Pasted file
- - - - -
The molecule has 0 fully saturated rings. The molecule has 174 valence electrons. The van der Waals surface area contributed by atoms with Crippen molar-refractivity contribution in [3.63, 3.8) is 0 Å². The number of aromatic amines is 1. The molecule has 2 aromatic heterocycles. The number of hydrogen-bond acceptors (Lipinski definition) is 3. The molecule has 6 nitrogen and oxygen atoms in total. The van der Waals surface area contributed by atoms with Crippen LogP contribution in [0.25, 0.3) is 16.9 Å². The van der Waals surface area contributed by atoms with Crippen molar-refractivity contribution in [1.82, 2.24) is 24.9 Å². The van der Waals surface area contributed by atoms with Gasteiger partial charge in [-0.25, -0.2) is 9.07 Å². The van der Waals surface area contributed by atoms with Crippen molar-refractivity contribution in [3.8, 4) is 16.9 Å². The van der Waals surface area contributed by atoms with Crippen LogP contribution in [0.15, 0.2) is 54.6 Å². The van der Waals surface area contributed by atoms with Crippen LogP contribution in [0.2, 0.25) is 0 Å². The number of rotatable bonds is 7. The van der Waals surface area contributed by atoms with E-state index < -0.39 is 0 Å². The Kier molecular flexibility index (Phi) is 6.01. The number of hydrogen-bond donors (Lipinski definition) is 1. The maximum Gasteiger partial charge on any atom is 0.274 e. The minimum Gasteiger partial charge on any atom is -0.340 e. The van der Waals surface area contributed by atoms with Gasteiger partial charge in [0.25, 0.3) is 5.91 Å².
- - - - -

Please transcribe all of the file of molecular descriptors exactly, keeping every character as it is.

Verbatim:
The molecule has 0 fully saturated rings. The molecule has 174 valence electrons. The van der Waals surface area contributed by atoms with Crippen molar-refractivity contribution in [3.63, 3.8) is 0 Å². The number of aromatic amines is 1. The molecule has 2 aromatic heterocycles. The number of hydrogen-bond acceptors (Lipinski definition) is 3. The molecule has 6 nitrogen and oxygen atoms in total. The van der Waals surface area contributed by atoms with Crippen LogP contribution in [0.25, 0.3) is 16.9 Å². The van der Waals surface area contributed by atoms with Crippen molar-refractivity contribution in [1.82, 2.24) is 24.9 Å². The van der Waals surface area contributed by atoms with Gasteiger partial charge in [-0.25, -0.2) is 9.07 Å². The van der Waals surface area contributed by atoms with Crippen molar-refractivity contribution in [3.8, 4) is 16.9 Å². The van der Waals surface area contributed by atoms with Crippen LogP contribution in [0.15, 0.2) is 54.6 Å². The van der Waals surface area contributed by atoms with Crippen LogP contribution in [0.2, 0.25) is 0 Å². The number of rotatable bonds is 7. The van der Waals surface area contributed by atoms with E-state index < -0.39 is 0 Å². The Kier molecular flexibility index (Phi) is 6.01. The number of hydrogen-bond donors (Lipinski definition) is 1. The maximum Gasteiger partial charge on any atom is 0.274 e. The minimum Gasteiger partial charge on any atom is -0.340 e. The van der Waals surface area contributed by atoms with Gasteiger partial charge in [0.25, 0.3) is 5.91 Å².